Garden centers all over town are bursting with color as truckloads of plants have arrived.
Bedding plants, or transplants, are a popular way to quickly add annuals and color to the landscape. Successful gardening comes from the careful selection of healthy plants, as well as proper care and planting after purchase.
Selecting vigorous plants requires looking at more than the pretty flowers. Examine the foliage for dry, papery areas, tip burn or wilting. These all indicate improper watering either during the production or at the retail outlet.
These symptoms are also signs of possible root damage. Poor roots and frail foliage will hamper establishment in the garden.
If the flowers are fully open and have started to fade, remove them at planting. This is necessary to avoid seed formation, which uses valuable energy needed by the plant to form roots. Removing the flower buds is hard, but the result is a bushier plant with more flowers.
Consider buying the plants green, or plants with buds not yet opened. These will establish quicker in the garden.
Before going to the garden center and purchasing the annuals, make sure the soil where they will be planted is adequately prepared.
Till the soil to a depth of at least 6 to 8 inches and add 3 to 4 inches of compost or other organic matter. The compost will help loosen up our heavy clay soils and provide nutrients for strong seasonal growth.
The key is to buy healthy plants and get them into the soil as quickly as possible. Plants that remain in their cell packs or containers for prolonged periods become stressed and stunted.
When planting the flowers, set them in the ground no deeper than they were in the container. If the roots are planted too deeply, they will starve for oxygen. Lightly pull the roots apart if tightly wound around the soil ball. This helps the roots reach out into the soil.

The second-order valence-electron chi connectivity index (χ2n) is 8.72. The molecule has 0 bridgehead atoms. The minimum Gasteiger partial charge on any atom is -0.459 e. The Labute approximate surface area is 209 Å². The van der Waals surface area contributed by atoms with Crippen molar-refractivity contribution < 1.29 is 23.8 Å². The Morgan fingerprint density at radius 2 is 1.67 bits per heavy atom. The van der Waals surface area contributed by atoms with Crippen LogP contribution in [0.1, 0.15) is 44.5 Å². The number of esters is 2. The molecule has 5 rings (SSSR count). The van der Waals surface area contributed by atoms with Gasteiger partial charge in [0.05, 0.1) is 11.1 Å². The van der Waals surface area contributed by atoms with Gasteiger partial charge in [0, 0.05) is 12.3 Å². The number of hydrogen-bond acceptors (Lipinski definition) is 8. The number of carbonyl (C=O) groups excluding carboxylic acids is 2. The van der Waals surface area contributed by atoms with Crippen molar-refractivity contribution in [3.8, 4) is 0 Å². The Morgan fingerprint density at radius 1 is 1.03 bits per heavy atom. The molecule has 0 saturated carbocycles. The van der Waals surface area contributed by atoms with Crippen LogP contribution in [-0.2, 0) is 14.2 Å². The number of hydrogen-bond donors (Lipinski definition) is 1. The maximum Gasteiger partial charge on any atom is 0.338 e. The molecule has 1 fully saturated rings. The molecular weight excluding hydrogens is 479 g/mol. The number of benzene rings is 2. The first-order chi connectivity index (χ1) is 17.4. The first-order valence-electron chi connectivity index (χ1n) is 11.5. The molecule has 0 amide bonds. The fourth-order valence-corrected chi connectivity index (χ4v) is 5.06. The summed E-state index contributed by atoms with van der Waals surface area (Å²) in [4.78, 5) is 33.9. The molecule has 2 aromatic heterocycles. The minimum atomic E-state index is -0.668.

Water the plants after planting to settle the soil. During the summer, keep the plants evenly moist to promote proper growth. A light layer of mulch, about 2 inches deep, will help cool the soil and conserve moisture, along with controlling pesky weed growth.
Throughout the growing season, snip off the faded flowers or straggly stems as this keeps the plants producing more blooms instead of seeds. This is called deadheading.
One last tip, don’t forget to feed your plants. Annuals are heavy feeders as it takes a lot of energy to produce the growth and flowers.
No matter how you fertilize, continue feeding the plants until early September. Many of our annuals look their best once cooler fall conditions arrive.
Need help this gardening season? Remember that our gardening hotline is just a phone call away at (913) 715-7050. Our goal is to help you have the best growing season ever.
Dennis Patton is a horticulture agent with Kansas State University Research and Extension. Got a question for him or other university extension experts? You can also email them to email@example.com.